The exhaustion agents or retarding agents are added to the dye
bath depending upon the dyestuffs taken,
during the entire dyeing period. Excess quantities of both sodium hydroxide (NaoH) and sodium hydro sulphate (Na2s2O4) should be present in the dye bath in order to keep the dye in the soluble form.
At the end of the dyeing the partly or completely exhausted dye bath must be kept in a distinctly reduced condition; otherwise oxidation of the residual vatted dye takes place in the dye bath itself
leading to the appearance of turbidity. This is ensured by adding sufficient sodium hydro sulphate. The dyed goods may then be removed from the dye bath and excess liquor which contains the
unexhausted vat dye, sodium hydroxide, sodium hydro sulphate is removed as for as possible from the goods.
The dyed goods are rinsed with cold water and then subjected to an oxidation treatment by exposure to atmospheric oxygen. This is called “air oxidation” or “airing” but the oxidation may be accelerated by using stronger oxidizing agent such as sodium per borate or hydrogen peroxide or sodium dichromate in the presence of acetic acid. This process is usually referred to as chemical oxidation.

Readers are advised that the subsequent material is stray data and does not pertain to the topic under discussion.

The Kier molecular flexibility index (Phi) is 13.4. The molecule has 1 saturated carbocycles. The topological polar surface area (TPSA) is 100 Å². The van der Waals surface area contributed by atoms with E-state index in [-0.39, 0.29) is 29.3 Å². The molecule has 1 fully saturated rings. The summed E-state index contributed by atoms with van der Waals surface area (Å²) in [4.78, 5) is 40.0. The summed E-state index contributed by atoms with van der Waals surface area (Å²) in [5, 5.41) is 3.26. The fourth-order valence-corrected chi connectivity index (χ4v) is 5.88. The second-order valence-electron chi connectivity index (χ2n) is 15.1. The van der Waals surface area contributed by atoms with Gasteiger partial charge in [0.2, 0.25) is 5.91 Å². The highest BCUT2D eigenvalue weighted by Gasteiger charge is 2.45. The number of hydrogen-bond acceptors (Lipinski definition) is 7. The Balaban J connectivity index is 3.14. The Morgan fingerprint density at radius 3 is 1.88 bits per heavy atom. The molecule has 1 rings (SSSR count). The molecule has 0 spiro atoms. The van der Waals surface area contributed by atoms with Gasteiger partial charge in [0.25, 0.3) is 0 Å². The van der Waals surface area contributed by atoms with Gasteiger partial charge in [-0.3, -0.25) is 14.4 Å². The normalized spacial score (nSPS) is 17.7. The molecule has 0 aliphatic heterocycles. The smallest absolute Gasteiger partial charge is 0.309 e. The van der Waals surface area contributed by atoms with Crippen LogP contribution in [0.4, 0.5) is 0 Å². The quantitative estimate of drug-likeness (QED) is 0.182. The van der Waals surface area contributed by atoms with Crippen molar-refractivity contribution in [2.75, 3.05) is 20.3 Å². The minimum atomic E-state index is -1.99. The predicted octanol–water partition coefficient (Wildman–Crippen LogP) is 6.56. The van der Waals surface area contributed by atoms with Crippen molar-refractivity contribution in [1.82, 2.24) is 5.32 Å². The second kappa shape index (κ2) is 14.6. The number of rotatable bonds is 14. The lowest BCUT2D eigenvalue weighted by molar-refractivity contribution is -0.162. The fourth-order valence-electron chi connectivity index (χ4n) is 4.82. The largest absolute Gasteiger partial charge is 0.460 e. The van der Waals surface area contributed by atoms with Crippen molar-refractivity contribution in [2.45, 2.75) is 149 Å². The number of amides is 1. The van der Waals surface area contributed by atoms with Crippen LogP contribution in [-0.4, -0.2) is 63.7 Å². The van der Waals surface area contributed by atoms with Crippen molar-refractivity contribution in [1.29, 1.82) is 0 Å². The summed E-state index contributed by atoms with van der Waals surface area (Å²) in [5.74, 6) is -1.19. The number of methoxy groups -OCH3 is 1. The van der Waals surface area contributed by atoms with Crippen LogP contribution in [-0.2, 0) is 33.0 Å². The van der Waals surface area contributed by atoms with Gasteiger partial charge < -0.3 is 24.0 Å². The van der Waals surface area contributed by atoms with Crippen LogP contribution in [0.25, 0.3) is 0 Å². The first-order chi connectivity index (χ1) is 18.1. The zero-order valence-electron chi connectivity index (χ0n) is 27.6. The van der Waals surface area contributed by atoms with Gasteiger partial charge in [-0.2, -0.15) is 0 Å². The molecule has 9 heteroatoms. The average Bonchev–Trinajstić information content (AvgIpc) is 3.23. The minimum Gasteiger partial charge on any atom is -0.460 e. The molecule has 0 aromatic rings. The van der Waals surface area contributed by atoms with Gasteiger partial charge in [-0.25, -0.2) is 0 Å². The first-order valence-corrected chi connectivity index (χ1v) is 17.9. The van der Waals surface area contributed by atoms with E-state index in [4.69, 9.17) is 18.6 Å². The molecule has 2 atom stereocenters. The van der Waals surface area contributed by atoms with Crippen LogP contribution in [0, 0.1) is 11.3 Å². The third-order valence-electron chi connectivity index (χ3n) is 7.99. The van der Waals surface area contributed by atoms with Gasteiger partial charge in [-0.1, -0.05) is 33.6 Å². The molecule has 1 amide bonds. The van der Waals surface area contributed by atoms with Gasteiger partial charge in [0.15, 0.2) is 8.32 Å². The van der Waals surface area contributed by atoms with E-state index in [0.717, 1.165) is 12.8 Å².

During the oxidation step the sodium salt of leuco vat dye absorbed by the fiber is oxidized and converted into insoluble dye in the fiber. At the same time the vatted dye contained in the residual liquor in the goods being dyed also gets converted into the insoluble form which is loosely deposited on the fibre surface. This loosely deposited dye on the surface of the fiber has to be removed for achieving optimum fastness properties especially rubbing and washing fastness properties. This is achieved by soaping process. The dyed material is treated in hot soap solution or a synthetic detergent solution for 15 – 30 minutes. After the soaping treatment the dyed goods should be rinsed thoroughly and finally the dyed material is dried.